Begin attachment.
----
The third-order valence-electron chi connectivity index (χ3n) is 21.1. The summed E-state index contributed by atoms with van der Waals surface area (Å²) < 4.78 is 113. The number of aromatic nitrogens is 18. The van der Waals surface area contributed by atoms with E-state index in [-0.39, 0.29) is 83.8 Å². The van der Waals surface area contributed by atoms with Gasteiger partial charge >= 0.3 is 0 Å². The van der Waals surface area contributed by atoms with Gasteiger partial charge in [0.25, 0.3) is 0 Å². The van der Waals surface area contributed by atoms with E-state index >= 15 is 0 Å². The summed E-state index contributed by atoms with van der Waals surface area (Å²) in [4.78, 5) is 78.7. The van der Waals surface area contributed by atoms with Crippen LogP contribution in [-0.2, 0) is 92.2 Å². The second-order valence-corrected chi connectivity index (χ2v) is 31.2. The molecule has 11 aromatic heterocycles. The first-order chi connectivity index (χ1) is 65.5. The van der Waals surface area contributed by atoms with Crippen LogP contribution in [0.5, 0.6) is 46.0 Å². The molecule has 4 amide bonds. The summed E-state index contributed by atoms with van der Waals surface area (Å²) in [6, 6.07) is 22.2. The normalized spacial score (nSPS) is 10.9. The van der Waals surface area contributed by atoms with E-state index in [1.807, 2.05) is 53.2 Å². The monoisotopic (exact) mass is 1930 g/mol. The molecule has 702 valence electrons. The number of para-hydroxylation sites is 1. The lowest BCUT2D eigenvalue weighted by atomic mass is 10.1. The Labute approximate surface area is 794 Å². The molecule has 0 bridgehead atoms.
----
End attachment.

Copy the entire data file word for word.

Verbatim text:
The third-order valence-electron chi connectivity index (χ3n) is 21.1. The summed E-state index contributed by atoms with van der Waals surface area (Å²) < 4.78 is 113. The number of aromatic nitrogens is 18. The van der Waals surface area contributed by atoms with E-state index in [-0.39, 0.29) is 83.8 Å². The van der Waals surface area contributed by atoms with Gasteiger partial charge >= 0.3 is 0 Å². The van der Waals surface area contributed by atoms with Gasteiger partial charge in [0.25, 0.3) is 0 Å². The van der Waals surface area contributed by atoms with E-state index >= 15 is 0 Å². The summed E-state index contributed by atoms with van der Waals surface area (Å²) in [4.78, 5) is 78.7. The van der Waals surface area contributed by atoms with Crippen LogP contribution in [-0.2, 0) is 92.2 Å². The second-order valence-corrected chi connectivity index (χ2v) is 31.2. The molecule has 11 aromatic heterocycles. The first-order chi connectivity index (χ1) is 65.5. The van der Waals surface area contributed by atoms with Crippen LogP contribution in [0.5, 0.6) is 46.0 Å². The molecule has 4 amide bonds. The summed E-state index contributed by atoms with van der Waals surface area (Å²) in [6, 6.07) is 22.2. The normalized spacial score (nSPS) is 10.9. The van der Waals surface area contributed by atoms with E-state index in [1.807, 2.05) is 53.2 Å². The monoisotopic (exact) mass is 1930 g/mol. The molecule has 702 valence electrons. The number of para-hydroxylation sites is 1. The lowest BCUT2D eigenvalue weighted by atomic mass is 10.1. The Labute approximate surface area is 794 Å². The molecule has 0 bridgehead atoms.